There’s not much to say about Mike McCready that hasn’t already been said. Unless you’ve been in pop-culture hibernation for the last 20 years or have absolutely no interest in rock & roll, it’s likely you know of the Pearl Jam founding member/guitarist.
It’s also likely you know about his participation in the Andrew Wood (Mother Love Bone) tribute band, Temple of the Dog, and his collaboration with Alice in Chains' frontman, Layne Staley, in Mad Season. But what you may not know is that for the last 10 years, McCready has also played in Flight to Mars, a band that covers longtime British metal act UFO to raise money for the Crohn’s and Colitis Foundation of America (CCFA).
A Crohn’s and Colitis sufferer himself, McCready is currently taking Flight to Mars out of Seattle and onto the road for the first time in the band’s decade of existence. They’ll be making a stop at the Casbah on Tuesday night, and I recently had the chance to speak with the affable guitarist about it all.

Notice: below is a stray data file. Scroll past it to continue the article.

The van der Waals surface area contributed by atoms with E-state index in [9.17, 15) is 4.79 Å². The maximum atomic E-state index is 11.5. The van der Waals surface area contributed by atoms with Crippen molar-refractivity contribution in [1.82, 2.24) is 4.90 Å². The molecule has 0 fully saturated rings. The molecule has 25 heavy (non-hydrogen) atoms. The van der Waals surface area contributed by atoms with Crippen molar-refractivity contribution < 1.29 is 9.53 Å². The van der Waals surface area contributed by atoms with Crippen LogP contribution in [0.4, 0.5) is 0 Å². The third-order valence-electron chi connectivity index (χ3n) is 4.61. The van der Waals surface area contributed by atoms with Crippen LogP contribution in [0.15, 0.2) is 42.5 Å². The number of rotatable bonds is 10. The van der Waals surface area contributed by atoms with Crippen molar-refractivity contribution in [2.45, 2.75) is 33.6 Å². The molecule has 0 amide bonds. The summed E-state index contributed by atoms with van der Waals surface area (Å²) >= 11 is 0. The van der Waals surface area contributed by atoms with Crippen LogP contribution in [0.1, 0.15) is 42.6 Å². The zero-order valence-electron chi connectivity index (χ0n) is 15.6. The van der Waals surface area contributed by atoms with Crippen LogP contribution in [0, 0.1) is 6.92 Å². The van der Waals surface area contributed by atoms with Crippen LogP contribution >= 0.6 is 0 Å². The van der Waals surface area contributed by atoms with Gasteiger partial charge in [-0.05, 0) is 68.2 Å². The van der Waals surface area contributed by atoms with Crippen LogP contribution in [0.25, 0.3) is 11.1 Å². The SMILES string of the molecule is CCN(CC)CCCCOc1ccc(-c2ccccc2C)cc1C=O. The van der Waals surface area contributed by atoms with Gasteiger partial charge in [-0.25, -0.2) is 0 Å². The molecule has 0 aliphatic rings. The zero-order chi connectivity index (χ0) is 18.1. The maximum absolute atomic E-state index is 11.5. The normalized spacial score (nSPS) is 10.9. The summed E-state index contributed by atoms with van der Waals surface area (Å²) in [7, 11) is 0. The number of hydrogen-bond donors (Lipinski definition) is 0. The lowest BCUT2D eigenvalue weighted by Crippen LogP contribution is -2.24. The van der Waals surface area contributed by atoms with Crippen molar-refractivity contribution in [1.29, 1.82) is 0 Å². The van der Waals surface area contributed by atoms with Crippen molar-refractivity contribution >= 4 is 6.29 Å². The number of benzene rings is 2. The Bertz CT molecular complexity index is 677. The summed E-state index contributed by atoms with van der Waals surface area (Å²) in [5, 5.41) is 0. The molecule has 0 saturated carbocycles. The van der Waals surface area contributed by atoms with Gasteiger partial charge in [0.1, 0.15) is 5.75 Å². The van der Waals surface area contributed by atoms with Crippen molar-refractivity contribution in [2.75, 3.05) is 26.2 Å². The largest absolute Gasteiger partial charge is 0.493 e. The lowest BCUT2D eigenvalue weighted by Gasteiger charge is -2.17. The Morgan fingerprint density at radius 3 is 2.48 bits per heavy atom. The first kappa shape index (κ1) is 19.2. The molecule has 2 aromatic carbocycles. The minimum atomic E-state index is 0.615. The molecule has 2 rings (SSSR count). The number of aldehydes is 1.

Scott McDonald: How’s it going?
Mike McCready: Great, man. Thanks. Where are you in San Diego? I used to live there.
SM: We’ve moved a few miles away now, but my wife and I lived downtown for more than five years.
MM: Awesome. My dad was in the Navy, so I was there in Del Mar and La Jolla at two different times until I was about 5 years old. Then we moved up here to Seattle, but I still have a lot of fond memories of being down there.
SM: Nice. Cool you’re coming back, but kind of strange to think that Flight to Mars is celebrating its 10th year.
MM: It is weird. It’s something where we only play one show up here in Seattle every year -- for the last nine years -- so if that’s something that warrants a 10 year anniversary, I guess that’s what it is. We raised some good money last year -- it was something like $40,000 for one show. So that’s pretty crazy. And it’s pretty rad for a UFO cover band. Who knows whats going to happen on the road.